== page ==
The National Right to Work Legal Defense Foundation filed an amicus brief on Sept. 29 with the U.S. Supreme Court in the ongoing case of Alaska v. Alaska State Employees Association. The brief supports the state’s attempt to safeguard public sector workers’ First Amendment right to refrain from paying dues to a union they disapprove of.
The Foundation is a non-profit that provides free legal aid to employees whose rights have been violated by compulsory union abuses.
The right to abstain from union dues was initially recognized in 2018 U.S. Supreme Court’s Janus v. AFSCME decision, when the high court held that the First Amendment protects public sector employees from being forced to pay union dues as a condition of getting or keeping a job. The Supreme Court further recognized that unions must obtain a worker’s freely given waiver of his or her Janus rights before deducting union dues or fees from his or her paycheck.
“Public sector union bosses, who prize their own dues-funded political influence far above the individual rights of the employees they claim to ‘represent,’ have tried everything in their power to dodge the Janus ruling and keep siphoning money from workers.”
In an attempt to ensure Alaska didn’t violate employees’ constitutional rights, Gov. Mike Dunleavy issued an executive order in 2019 requiring the state to obtain consent from workers each year to deduct union dues from their paychecks. This arrangement aimed to ensure that the “freely given consent” element of Janus was satisfied, while also preventing unions from continuing to deduct money from a worker’s wages based on a “yes” that was given years ago.
However, Alaska State Employees Association (ASEA) union bosses sued the State of Alaska over its Janus protections, and were able to get the Alaska Supreme Court to block the arrangement in May.
What’s worse, as National Right to Work Legal Defense Foundation staff attorneys point out in the amicus brief, “five Circuit Courts have now held that states and unions can constitutionally seize payments for union speech from dissenting employees without proof they waived their constitutional rights.”
While many Alaskan workers have opted out of union dues since the Janus decision, they still face hurdles.
The Foundation’s amicus brief maintains that, after the Janus decision, at least 17 states either “amended their dues deduction laws…to require government employers to enforce restrictions on when employees can stop payroll deductions of union dues,” or “enforced restrictions on stopping payroll deductions under preexisting state laws.” Both lead to unacceptable restraints on public sector workers’ Janus rights, the amicus brief argues.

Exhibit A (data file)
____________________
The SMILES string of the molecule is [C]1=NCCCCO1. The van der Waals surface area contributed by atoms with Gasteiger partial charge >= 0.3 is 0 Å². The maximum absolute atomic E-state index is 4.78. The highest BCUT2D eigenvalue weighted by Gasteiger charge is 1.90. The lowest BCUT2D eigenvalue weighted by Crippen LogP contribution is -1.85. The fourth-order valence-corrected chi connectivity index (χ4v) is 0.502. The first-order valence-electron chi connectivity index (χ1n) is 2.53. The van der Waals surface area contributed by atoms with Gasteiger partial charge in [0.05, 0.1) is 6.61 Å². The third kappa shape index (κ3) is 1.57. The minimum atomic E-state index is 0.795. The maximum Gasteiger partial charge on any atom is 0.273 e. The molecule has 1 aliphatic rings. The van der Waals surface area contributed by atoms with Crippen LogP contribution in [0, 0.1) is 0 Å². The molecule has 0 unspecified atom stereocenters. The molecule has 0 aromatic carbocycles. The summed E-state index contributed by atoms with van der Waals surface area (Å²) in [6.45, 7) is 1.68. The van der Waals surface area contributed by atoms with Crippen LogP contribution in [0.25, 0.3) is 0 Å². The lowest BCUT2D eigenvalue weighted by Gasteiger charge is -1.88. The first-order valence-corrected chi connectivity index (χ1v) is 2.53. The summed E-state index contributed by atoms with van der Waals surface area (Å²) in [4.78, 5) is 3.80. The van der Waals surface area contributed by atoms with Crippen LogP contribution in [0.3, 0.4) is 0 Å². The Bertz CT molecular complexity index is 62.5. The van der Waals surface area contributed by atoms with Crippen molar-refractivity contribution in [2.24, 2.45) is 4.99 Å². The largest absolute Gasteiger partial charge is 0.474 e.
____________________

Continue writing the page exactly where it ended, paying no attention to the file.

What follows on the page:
The amicus brief further contends that lower courts, especially the Ninth Circuit, have misinterpreted Janus to not require public employers to notify public workers of their Janus rights before collecting dues.
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Additionally, the amicus brief points out that the Ninth Circuit has issued decisions that free public employers from any obligation to prove that union bosses obtained authentic consent from workers before dues are taken from their wages.
“Unless the Court grants review and breathes new life into Janus’ waiver requirement, unions and their government allies will continue to severely restrict the right of millions of employees to stop subsidizing union speech,” the amicus brief concludes. “The Court should not tolerate this resistance to its holding in Janus.”
“Public sector union bosses, who prize their own dues-funded political influence far above the individual rights of the employees they claim to ‘represent,’ have tried everything in their power to dodge the Janus ruling and keep siphoning money from workers,” commented National Right to Work Foundation Vice President Patrick Semmens. “The Supreme Court has an opportunity in the State of Alaska’s case to set the record straight and ensure that workers’ free association rights can’t simply be molded according to their own schemes.”